Near Elkton in Cecil County, Maryland — The American Northeast (Mid-Atlantic)
Erected by Maryland Civil War Centennial Commission, Maryland Historical Trust, Maryland State Highway Administration.
Topics. This historical marker is listed in this topic list: War, US Civil.
Location. 39° 38.521′ N, 75° 51.985′ W. Marker is near Elkton, Maryland, in Cecil County. Marker is on Blue Ball Road 2 miles north of Maryland Route 279, on the right when traveling north. Touch for map. Marker is in this post office area: Elkton MD 21921, United States of America. Touch for directions.
Other nearby markers. At least 8 other markers are within 3 miles of this marker, measured as the crow flies. Cecil County Doughboy Monument (approx. 2.8 miles away); “Partridge Hill” (approx. 3 miles away); Elkton (approx. 3.1 miles away); "O! say can you see..." (approx. 3.1 miles away); Fighting BackWar in the Chesapeake (approx. 3.1 miles away); Michael Rudulph (approx. 3.1 miles away); Mitchell House (approx. 3.1 miles away). Touch for a list and map of all markers in Elkton.
1. History of the current structure
The Maryland Historic Trust Historic Sites Survey says the following, probably written in the 1980s, "Twice destroyed by fire within the last ten years, it is now nearly impossible to authenticate the 1740 date usually ascribed to this stone house. The north, three-bay half is probably older and had corne rbrick fireplaces on each floor, with a side hall-double parlor plan, an arrangement not usually found at that early a date. The south, two bay wing had a single fireplace on each floor and a one-room plan. A four-bay kitchen wing, also built in two states, extends from the east side of the house."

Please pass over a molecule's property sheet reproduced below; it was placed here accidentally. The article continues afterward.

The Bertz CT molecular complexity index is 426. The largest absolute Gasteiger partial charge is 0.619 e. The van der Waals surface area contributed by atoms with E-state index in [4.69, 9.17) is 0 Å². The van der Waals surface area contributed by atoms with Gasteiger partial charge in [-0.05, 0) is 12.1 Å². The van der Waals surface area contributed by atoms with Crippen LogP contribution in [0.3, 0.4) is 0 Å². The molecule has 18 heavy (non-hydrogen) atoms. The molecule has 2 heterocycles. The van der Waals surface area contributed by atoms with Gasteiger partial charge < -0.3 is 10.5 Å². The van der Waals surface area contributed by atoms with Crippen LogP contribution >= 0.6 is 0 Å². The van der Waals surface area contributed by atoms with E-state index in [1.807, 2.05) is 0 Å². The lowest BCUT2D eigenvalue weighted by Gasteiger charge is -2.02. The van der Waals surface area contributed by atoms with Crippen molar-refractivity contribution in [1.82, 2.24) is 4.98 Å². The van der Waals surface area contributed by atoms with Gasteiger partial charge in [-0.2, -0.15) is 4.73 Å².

While the historic photographs show an entirely stone house, recent ones show a combination of stucco and siding. The footprint occupied by the house, as seen in aerial photographs, is consistent with the shape of the historic structure. The Maryland Department of Assessments describes
All of this leads one to conclude that at some time after the fire, a rather extreme renovation of the house was executed. It is not clear how much of the historic fabric of the house remains, though, from the recent photograph, one might conclude that the amount of original material remaining is quite small.
— Submitted March 4, 2008, by Christopher Busta-Peck of Shaker Heights, Ohio.
Credits. This page was last revised on February 15, 2020. It was originally submitted on July 16, 2007, by Bill Pfingsten of Bel Air, Maryland. This page has been viewed 2,879 times since then and 122 times this year. Last updated on February 15, 2020, by Carl Gordon Moore Jr. of North East, Maryland. Photos: 1. submitted on July 16, 2007, by Bill Pfingsten of Bel Air, Maryland. 2. submitted on January 10, 2008, by Bill Pfingsten of Bel Air, Maryland. 3, 4, 5, 6, 7, 8, 9. submitted on March 4, 2008, by Christopher Busta-Peck of Shaker Heights, Ohio.